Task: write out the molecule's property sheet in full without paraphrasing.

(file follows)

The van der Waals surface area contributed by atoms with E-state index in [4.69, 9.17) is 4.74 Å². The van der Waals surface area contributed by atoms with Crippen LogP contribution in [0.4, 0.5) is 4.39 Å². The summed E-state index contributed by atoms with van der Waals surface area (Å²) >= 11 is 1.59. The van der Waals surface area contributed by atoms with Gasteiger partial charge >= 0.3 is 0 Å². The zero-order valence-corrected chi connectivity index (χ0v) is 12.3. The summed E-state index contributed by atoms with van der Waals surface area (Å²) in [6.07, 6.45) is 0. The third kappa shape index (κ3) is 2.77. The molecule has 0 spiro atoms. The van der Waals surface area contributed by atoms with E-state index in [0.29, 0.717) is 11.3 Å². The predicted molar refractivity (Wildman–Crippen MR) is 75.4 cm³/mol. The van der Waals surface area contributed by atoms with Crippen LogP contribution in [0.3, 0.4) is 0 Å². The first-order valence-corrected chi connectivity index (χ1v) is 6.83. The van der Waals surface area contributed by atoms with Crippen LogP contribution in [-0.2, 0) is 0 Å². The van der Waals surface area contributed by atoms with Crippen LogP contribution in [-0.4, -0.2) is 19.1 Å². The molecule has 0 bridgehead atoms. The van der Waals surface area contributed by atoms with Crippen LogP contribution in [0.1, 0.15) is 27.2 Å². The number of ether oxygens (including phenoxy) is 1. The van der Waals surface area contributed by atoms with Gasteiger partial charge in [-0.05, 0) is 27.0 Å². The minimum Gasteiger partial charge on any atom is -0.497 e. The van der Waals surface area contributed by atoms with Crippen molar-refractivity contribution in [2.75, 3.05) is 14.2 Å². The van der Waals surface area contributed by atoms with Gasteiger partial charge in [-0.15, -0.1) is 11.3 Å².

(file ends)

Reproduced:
The van der Waals surface area contributed by atoms with E-state index in [4.69, 9.17) is 4.74 Å². The van der Waals surface area contributed by atoms with Crippen LogP contribution in [0.4, 0.5) is 4.39 Å². The summed E-state index contributed by atoms with van der Waals surface area (Å²) >= 11 is 1.59. The van der Waals surface area contributed by atoms with Gasteiger partial charge >= 0.3 is 0 Å². The zero-order valence-corrected chi connectivity index (χ0v) is 12.3. The summed E-state index contributed by atoms with van der Waals surface area (Å²) in [6.07, 6.45) is 0. The third kappa shape index (κ3) is 2.77. The molecule has 0 spiro atoms. The van der Waals surface area contributed by atoms with E-state index in [0.29, 0.717) is 11.3 Å². The predicted molar refractivity (Wildman–Crippen MR) is 75.4 cm³/mol. The van der Waals surface area contributed by atoms with Crippen LogP contribution in [0.3, 0.4) is 0 Å². The first-order valence-corrected chi connectivity index (χ1v) is 6.83. The van der Waals surface area contributed by atoms with Crippen LogP contribution in [-0.2, 0) is 0 Å². The van der Waals surface area contributed by atoms with Crippen LogP contribution in [-0.4, -0.2) is 19.1 Å². The molecule has 0 bridgehead atoms. The van der Waals surface area contributed by atoms with Crippen LogP contribution in [0.1, 0.15) is 27.2 Å². The number of ether oxygens (including phenoxy) is 1. The van der Waals surface area contributed by atoms with Gasteiger partial charge in [-0.05, 0) is 27.0 Å². The minimum Gasteiger partial charge on any atom is -0.497 e. The van der Waals surface area contributed by atoms with Crippen molar-refractivity contribution in [2.75, 3.05) is 14.2 Å². The van der Waals surface area contributed by atoms with Gasteiger partial charge in [-0.15, -0.1) is 11.3 Å².